The problem lies in the potential for abuse when there is the political will to thwart dissenting voices and clamp down on the opposition.
There were concerns within the opposition in Zimbabwe in August 2016 that then president Robert Mugabe could have declared a state of emergency to stop violent protests. Given that Zanu-PF controlled a majority in parliament, there was always the prospect of parliament approving a state of emergency.
This was exactly what happened in Zambia in July this year. President Edgar Lungu declared a state of emergency, supposedly to “curb lawlessness”, and blamed the opposition for being behind a mysterious series of arson attacks. This transpired in a period when the president accused his political rivals of trying to overturn last year’s election results, which were narrowly lost by opposition leader Hakainde Hichilema.
Hichilema had been jailed in April and charged with treason after his convoy allegedly refused to give way to the president’s motorcade. Following charges of treason against Hichilema, the Zambian Conference of Catholic Bishops stated, “our country is now all, except in designation, a dictatorship, and if it is not yet we are not far from it”.
That was in April and in July, Zambia’s ruling party, the Patriotic Front, which controls a majority in parliament, approved the 90-day state of emergency. Opposition MPs boycotted the parliamentary vote, alleging that it was a government ploy to increase the president’s power after a disputed election.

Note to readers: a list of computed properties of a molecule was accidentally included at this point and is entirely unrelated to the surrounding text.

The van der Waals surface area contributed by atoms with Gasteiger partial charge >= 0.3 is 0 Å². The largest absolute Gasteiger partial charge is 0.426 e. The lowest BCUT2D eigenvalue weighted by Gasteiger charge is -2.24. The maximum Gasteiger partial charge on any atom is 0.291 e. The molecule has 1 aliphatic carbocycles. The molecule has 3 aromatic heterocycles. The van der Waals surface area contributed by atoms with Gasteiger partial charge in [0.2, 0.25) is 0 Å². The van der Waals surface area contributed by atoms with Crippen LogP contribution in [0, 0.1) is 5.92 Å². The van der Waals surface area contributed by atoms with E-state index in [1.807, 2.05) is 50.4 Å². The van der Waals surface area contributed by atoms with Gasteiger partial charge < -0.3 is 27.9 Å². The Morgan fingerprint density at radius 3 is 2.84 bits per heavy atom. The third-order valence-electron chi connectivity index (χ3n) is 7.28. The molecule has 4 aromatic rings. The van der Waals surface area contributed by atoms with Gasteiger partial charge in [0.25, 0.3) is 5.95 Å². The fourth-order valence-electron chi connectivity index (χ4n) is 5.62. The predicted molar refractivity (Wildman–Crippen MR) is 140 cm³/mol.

Under the state of emergency laws, the Zambian police could prohibit public meetings, close roads, impose curfews, restrict movement, ban publications, detain without trial, and search without a warrant. According to media reports, President Lungu said: “If it means suspending human rights then we will suspend human rights,” and “If I become a dictator for once, bear with me.”
According to media reports the Home Affairs Minister Steven Kampyongo had said: “If it takes killing people to preserve the peace then so shall it be.”
Energy Minister David Mabumba had called for “terrorists to be killed like the US did with Osama bin Laden”.
If we are to learn lessons from our own region, it is imperative that we pay careful attention to exactly what our regulations enable our security forces to do in the event of a state of emergency, and to ensure they are in keeping with our constitution.
According to the media report by Erika Gibson in the Rapport this week, the draft regulations as they currently exist allow members of the security forces to use as much force as they deem necessary to restore law and order, as long as it is proportional.
Any meeting, even if not public, could be prohibited and no person may write, publish or broadcast something that could be threatening to somebody else. Any security official would have far-reaching powers to act within his/her judgement to arrest people, search property and cut communication channels, including cell phones and the internet.
Legal experts have described such powers as too vague and would not stand up in a court of law.